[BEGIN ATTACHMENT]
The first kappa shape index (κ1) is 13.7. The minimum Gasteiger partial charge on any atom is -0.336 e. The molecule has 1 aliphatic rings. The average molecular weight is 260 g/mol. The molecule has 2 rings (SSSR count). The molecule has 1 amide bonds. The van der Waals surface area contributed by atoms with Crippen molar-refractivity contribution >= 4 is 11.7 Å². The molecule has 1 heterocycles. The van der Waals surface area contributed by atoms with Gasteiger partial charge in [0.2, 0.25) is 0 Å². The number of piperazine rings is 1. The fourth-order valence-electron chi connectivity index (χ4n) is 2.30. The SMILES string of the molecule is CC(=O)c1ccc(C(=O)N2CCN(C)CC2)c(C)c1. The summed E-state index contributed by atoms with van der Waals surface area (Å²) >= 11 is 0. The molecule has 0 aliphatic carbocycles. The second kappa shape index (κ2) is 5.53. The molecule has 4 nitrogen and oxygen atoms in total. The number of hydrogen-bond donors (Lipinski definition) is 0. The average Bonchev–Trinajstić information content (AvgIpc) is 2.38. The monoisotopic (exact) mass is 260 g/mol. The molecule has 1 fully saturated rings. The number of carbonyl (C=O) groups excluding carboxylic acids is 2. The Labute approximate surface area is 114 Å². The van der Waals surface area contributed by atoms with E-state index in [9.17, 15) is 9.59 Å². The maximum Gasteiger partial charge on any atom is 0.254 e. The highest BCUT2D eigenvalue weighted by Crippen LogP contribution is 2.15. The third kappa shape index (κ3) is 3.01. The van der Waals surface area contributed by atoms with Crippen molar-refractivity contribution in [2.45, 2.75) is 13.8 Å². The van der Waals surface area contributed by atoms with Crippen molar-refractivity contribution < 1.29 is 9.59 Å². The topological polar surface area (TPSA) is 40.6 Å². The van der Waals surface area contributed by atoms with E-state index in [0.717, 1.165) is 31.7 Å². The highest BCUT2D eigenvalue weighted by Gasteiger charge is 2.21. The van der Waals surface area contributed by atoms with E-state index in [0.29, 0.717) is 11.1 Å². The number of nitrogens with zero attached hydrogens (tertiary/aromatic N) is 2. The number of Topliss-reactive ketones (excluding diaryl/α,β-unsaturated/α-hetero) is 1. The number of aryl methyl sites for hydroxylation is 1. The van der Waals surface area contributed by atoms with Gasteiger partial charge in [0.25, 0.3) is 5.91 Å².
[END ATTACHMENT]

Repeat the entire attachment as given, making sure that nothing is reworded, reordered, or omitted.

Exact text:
The first kappa shape index (κ1) is 13.7. The minimum Gasteiger partial charge on any atom is -0.336 e. The molecule has 1 aliphatic rings. The average molecular weight is 260 g/mol. The molecule has 2 rings (SSSR count). The molecule has 1 amide bonds. The van der Waals surface area contributed by atoms with Crippen molar-refractivity contribution >= 4 is 11.7 Å². The molecule has 1 heterocycles. The van der Waals surface area contributed by atoms with Gasteiger partial charge in [0.2, 0.25) is 0 Å². The number of piperazine rings is 1. The fourth-order valence-electron chi connectivity index (χ4n) is 2.30. The SMILES string of the molecule is CC(=O)c1ccc(C(=O)N2CCN(C)CC2)c(C)c1. The summed E-state index contributed by atoms with van der Waals surface area (Å²) >= 11 is 0. The molecule has 0 aliphatic carbocycles. The second kappa shape index (κ2) is 5.53. The molecule has 4 nitrogen and oxygen atoms in total. The number of hydrogen-bond donors (Lipinski definition) is 0. The average Bonchev–Trinajstić information content (AvgIpc) is 2.38. The monoisotopic (exact) mass is 260 g/mol. The molecule has 1 fully saturated rings. The number of carbonyl (C=O) groups excluding carboxylic acids is 2. The Labute approximate surface area is 114 Å². The van der Waals surface area contributed by atoms with E-state index in [9.17, 15) is 9.59 Å². The maximum Gasteiger partial charge on any atom is 0.254 e. The highest BCUT2D eigenvalue weighted by Crippen LogP contribution is 2.15. The third kappa shape index (κ3) is 3.01. The van der Waals surface area contributed by atoms with Crippen molar-refractivity contribution in [2.45, 2.75) is 13.8 Å². The van der Waals surface area contributed by atoms with Crippen molar-refractivity contribution < 1.29 is 9.59 Å². The topological polar surface area (TPSA) is 40.6 Å². The van der Waals surface area contributed by atoms with E-state index in [0.717, 1.165) is 31.7 Å². The highest BCUT2D eigenvalue weighted by Gasteiger charge is 2.21. The van der Waals surface area contributed by atoms with E-state index in [0.29, 0.717) is 11.1 Å². The number of nitrogens with zero attached hydrogens (tertiary/aromatic N) is 2. The number of Topliss-reactive ketones (excluding diaryl/α,β-unsaturated/α-hetero) is 1. The number of aryl methyl sites for hydroxylation is 1. The van der Waals surface area contributed by atoms with Gasteiger partial charge in [0.25, 0.3) is 5.91 Å².